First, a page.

“Oh boy, he sure did,” Conrad enthusiastically responded. “I feel a lot better.
You didn’t have to go to all that trouble cooking dinner, man. Thanks.”

“Happy to do it, buddy,” Freddie said. “You’ve got to get that cholesterol down so you don’t go from the emergency room to the cardiac wing.”

“I just hope they don’t close down the Galaxy Burger in the student union as a result,” Conrad said.

“I’m sure it’ll still be there,” Freddie said. “They just won’t be able to give bonuses to the employees now.”

“Yeah, they’ll have to find someone else’s orders to mess up,” Conrad added. “I do have a wicked headache, though, probably because I haven’t had any caffeine in a day and a half. Let me reach around you here and grab a Diet Coke.”

Freddie moved over to allow Conrad to open the refrigerator.

“Hey, where’s my case of Diet Coke?” Conrad asked.

“I dumped them out,” Freddie said calmly. “Remember, the doctor said you couldn’t have any caffeine.”

“I know that, but I just need something to take the edge off,” Conrad said.

“Nope,” Freddie said. “No means no.”

“Aw come on, man! I need some caffeine,” Conrad whined.

“No, Conrad,” Freddie insisted. “Remember, you said you were going to quit feeling like a victim.”

“I’m going to make you feel like a victim if I don’t get some caffeine!” Conrad said.

Suddenly, he lifted Freddie up and threw him up against the wall, grabbing him firmly beneath each armpit, ignoring the pain running down his left arm.

“Where’s my Diet Coke, you overgrown rodent,” Conrad said through gritted teeth, shaking Freddie as he spoke.

Before he knew what had happened, Conrad found himself lying face first on the floor with Freddie on top of him with a knee buried in Conrad’s back, twisting his right arm behind him.

“Damn, Freddie, how’d you do that?” Conrad asked in amazement through gritted teeth.

“I wind up in a lot of places where they might not look so kindly on a guy wearing a ferret suit,” Freddie said. “I had to either learn how to defend myself or rest in pieces. By the way, I know 15 different ways to kill you from this position. I thought you might want to know that.”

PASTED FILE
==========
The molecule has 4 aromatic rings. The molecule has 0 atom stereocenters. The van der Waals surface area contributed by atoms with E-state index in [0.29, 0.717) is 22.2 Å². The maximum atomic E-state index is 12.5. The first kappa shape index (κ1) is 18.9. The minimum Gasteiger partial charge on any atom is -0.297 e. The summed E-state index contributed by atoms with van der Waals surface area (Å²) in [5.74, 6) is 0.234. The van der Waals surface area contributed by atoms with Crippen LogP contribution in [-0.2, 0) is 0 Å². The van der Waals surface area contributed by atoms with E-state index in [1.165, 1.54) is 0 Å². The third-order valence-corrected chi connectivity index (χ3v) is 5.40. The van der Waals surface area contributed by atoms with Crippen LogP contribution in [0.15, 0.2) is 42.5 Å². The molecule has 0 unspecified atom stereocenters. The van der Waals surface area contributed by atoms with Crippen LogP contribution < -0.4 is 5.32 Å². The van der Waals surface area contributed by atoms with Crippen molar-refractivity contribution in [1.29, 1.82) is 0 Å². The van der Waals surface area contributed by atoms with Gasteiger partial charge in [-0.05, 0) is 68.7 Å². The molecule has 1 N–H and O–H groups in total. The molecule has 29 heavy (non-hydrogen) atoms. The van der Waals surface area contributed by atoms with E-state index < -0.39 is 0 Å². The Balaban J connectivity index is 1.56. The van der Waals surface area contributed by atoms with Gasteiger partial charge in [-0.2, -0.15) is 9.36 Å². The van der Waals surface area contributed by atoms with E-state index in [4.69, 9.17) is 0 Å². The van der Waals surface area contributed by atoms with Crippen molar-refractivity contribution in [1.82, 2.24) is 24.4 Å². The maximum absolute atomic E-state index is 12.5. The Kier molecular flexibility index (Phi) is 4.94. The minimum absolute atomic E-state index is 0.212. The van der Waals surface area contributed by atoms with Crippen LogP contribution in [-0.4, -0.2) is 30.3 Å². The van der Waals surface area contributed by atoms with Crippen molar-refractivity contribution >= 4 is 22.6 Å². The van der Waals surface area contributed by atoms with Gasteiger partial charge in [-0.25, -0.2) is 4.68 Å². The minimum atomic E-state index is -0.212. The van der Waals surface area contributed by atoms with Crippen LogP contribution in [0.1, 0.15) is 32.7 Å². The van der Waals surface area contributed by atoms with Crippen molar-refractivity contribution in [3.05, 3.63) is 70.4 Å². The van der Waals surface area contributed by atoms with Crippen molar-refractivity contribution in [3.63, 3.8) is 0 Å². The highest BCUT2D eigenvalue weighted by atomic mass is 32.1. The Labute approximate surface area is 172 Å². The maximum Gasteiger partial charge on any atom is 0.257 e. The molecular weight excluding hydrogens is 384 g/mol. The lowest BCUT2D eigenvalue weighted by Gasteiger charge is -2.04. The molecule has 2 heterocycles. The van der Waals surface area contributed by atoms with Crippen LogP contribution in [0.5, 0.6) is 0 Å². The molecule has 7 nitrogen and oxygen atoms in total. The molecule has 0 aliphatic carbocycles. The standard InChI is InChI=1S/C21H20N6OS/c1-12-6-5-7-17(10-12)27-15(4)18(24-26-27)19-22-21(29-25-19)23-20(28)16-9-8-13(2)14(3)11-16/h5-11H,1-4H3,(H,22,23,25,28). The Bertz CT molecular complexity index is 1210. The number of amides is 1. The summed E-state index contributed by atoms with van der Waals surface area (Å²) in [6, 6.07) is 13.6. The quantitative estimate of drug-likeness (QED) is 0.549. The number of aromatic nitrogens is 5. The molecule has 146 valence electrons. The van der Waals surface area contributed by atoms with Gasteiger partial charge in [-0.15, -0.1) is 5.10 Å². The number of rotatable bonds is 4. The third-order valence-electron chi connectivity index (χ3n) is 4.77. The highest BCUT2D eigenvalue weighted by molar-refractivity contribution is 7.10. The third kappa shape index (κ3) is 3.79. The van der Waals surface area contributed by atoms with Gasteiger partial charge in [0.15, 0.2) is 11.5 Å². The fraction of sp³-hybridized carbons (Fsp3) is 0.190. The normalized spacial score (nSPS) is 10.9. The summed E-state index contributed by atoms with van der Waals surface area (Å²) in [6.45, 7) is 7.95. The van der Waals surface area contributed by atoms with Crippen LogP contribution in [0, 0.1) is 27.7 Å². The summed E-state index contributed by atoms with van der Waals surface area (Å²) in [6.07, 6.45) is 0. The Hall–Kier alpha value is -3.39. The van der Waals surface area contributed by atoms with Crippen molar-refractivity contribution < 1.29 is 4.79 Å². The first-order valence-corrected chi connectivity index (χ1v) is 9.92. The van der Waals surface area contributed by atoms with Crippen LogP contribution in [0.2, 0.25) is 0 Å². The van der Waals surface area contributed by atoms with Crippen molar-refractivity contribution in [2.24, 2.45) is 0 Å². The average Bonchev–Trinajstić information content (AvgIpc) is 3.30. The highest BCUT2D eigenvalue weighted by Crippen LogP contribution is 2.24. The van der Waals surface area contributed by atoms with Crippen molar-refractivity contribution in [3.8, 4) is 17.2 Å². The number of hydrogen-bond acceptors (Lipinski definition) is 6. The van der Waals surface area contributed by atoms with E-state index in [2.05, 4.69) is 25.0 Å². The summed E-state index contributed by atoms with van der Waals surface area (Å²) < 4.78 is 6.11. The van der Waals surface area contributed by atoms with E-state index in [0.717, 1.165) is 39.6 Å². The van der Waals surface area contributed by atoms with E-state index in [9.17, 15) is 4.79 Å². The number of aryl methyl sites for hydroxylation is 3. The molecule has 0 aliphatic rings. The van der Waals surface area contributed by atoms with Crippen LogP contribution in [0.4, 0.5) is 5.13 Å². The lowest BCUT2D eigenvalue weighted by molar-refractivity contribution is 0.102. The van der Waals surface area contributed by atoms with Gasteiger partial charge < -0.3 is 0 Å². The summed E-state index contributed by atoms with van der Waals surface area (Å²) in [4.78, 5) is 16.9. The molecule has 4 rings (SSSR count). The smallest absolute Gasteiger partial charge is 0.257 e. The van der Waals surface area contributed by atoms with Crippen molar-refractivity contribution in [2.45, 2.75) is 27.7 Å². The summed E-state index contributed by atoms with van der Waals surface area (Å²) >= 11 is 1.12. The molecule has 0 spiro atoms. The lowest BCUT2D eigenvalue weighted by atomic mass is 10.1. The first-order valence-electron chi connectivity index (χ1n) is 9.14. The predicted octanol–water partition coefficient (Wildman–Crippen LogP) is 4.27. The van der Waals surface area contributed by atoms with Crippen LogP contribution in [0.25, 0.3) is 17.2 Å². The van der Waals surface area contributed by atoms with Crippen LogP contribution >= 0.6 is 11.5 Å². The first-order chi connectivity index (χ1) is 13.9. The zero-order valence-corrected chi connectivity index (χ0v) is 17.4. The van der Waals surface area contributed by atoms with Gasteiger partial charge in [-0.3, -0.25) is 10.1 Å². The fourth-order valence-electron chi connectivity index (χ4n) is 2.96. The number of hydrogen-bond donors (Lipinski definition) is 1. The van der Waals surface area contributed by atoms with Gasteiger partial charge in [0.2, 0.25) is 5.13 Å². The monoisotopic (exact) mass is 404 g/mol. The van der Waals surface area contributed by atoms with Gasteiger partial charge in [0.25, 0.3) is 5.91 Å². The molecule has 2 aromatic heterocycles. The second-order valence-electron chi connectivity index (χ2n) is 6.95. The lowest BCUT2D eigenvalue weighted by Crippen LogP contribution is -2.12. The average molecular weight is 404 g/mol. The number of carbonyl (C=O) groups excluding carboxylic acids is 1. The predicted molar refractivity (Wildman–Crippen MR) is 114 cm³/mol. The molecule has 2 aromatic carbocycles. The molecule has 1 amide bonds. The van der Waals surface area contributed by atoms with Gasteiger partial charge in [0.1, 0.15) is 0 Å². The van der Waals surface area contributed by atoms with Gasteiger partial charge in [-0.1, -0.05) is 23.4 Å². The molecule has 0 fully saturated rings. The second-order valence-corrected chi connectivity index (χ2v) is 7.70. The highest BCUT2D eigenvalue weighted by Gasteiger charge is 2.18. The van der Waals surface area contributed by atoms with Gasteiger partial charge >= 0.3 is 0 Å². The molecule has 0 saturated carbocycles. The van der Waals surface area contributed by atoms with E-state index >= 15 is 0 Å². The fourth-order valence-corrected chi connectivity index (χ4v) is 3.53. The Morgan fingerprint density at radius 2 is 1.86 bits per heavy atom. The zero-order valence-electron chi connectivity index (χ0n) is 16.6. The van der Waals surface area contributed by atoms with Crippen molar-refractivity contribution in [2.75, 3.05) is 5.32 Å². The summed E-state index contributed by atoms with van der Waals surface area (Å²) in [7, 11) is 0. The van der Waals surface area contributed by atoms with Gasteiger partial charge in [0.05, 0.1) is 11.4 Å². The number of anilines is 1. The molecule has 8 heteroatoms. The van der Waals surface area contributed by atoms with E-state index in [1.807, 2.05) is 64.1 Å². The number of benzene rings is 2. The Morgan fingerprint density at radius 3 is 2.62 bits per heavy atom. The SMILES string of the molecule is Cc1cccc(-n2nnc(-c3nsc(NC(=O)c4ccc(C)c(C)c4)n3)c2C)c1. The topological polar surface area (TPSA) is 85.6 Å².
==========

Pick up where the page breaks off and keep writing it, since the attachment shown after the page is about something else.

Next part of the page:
“That is very interesting,” Conrad agreed. “Thanks for sharing that.”

“Now, I hope I have motivated you to apologize for the ‘overgrown rodent’ remark you just made,” Freddie said evenly.

“Highly motivated, my friend,” Conrad replied enthusiastically. “Highly motivated. I am truly sorry for losing it, Freddie. Please accept my sincere apology.”

Before Freddie responded, Junior burst through the trap door from Freddie’s room, not wanting to miss any of the action. He positioned himself in front of Conrad, still prone on the floor, and began chewing on his nose.

“Well,” Freddie said, “if Junior’s cool with it, so am I.” Freddie took his knee off of Conrad’s back and released his arm. He then lent a hand as Conrad slowly staggered to his feet.

“By the way,” Freddie added, “did you notice that I did not twist your bad arm?”

“Mighty decent of you,” Conrad said. “Hey, I’m really sorry for calling you a rodent and throwing you up against the wall”

“You called me an overgrown rodent,” Freddie corrected him. “I resented that because I work hard to stay in shape.”

“You look lovely,” Conrad said. “Can we sit down and enjoy the nice dinner you were kind enough to make?”

“Even without caffeine?” Freddie asked.

“Well, I guess I need to get used to it,” Conrad said, “so yeah, I’ll just have some water.”

Freddie reached in the refrigerator, pulled out a bottle of spring water, and handed it to Conrad.

“Thanks,” Conrad said. “You’ll make someone a wonderful wife someday.”

“Yeah,” Freddie said, “don’t you wish you could have some of this fur for yourself.”